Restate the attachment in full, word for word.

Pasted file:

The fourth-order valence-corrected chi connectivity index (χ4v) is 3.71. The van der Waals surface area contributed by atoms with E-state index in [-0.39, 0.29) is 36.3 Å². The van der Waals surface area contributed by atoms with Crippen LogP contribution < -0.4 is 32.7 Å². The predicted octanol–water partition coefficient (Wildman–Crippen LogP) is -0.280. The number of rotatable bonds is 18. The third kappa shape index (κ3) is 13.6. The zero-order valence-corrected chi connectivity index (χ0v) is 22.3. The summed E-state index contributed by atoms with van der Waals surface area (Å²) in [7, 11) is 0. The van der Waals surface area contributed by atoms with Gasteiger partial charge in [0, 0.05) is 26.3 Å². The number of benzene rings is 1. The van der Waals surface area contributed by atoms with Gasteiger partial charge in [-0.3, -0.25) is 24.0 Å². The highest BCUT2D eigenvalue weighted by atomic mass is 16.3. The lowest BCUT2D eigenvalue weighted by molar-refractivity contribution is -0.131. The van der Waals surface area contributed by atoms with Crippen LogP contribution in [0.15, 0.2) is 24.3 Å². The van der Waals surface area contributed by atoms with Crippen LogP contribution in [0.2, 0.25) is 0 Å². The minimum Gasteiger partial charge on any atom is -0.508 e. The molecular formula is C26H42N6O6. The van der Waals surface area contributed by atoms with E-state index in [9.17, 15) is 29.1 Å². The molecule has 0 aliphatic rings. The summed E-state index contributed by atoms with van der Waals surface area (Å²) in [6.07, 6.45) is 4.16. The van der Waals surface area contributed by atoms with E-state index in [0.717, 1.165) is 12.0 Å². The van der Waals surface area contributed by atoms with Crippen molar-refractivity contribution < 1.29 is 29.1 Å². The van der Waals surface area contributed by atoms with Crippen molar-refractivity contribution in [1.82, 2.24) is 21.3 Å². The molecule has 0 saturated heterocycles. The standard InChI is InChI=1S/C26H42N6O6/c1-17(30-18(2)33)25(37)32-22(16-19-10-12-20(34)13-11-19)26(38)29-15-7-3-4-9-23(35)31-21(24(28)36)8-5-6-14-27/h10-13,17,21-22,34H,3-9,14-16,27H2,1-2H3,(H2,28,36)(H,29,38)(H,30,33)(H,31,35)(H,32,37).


The fourth-order valence-corrected chi connectivity index (χ4v) is 3.71. The van der Waals surface area contributed by atoms with E-state index in [-0.39, 0.29) is 36.3 Å². The van der Waals surface area contributed by atoms with Crippen LogP contribution < -0.4 is 32.7 Å². The predicted octanol–water partition coefficient (Wildman–Crippen LogP) is -0.280. The number of rotatable bonds is 18. The third kappa shape index (κ3) is 13.6. The zero-order valence-corrected chi connectivity index (χ0v) is 22.3. The summed E-state index contributed by atoms with van der Waals surface area (Å²) in [7, 11) is 0. The van der Waals surface area contributed by atoms with Gasteiger partial charge in [0, 0.05) is 26.3 Å². The number of benzene rings is 1. The van der Waals surface area contributed by atoms with Gasteiger partial charge in [-0.3, -0.25) is 24.0 Å². The highest BCUT2D eigenvalue weighted by atomic mass is 16.3. The lowest BCUT2D eigenvalue weighted by molar-refractivity contribution is -0.131. The van der Waals surface area contributed by atoms with Crippen LogP contribution in [0.15, 0.2) is 24.3 Å². The van der Waals surface area contributed by atoms with Crippen LogP contribution in [0.2, 0.25) is 0 Å². The minimum Gasteiger partial charge on any atom is -0.508 e. The molecular formula is C26H42N6O6. The van der Waals surface area contributed by atoms with E-state index in [9.17, 15) is 29.1 Å². The molecule has 0 aliphatic rings. The summed E-state index contributed by atoms with van der Waals surface area (Å²) in [6.07, 6.45) is 4.16. The van der Waals surface area contributed by atoms with E-state index in [0.717, 1.165) is 12.0 Å². The van der Waals surface area contributed by atoms with Crippen molar-refractivity contribution < 1.29 is 29.1 Å². The van der Waals surface area contributed by atoms with Crippen molar-refractivity contribution in [1.82, 2.24) is 21.3 Å². The molecule has 0 saturated heterocycles. The standard InChI is InChI=1S/C26H42N6O6/c1-17(30-18(2)33)25(37)32-22(16-19-10-12-20(34)13-11-19)26(38)29-15-7-3-4-9-23(35)31-21(24(28)36)8-5-6-14-27/h10-13,17,21-22,34H,3-9,14-16,27H2,1-2H3,(H2,28,36)(H,29,38)(H,30,33)(H,31,35)(H,32,37).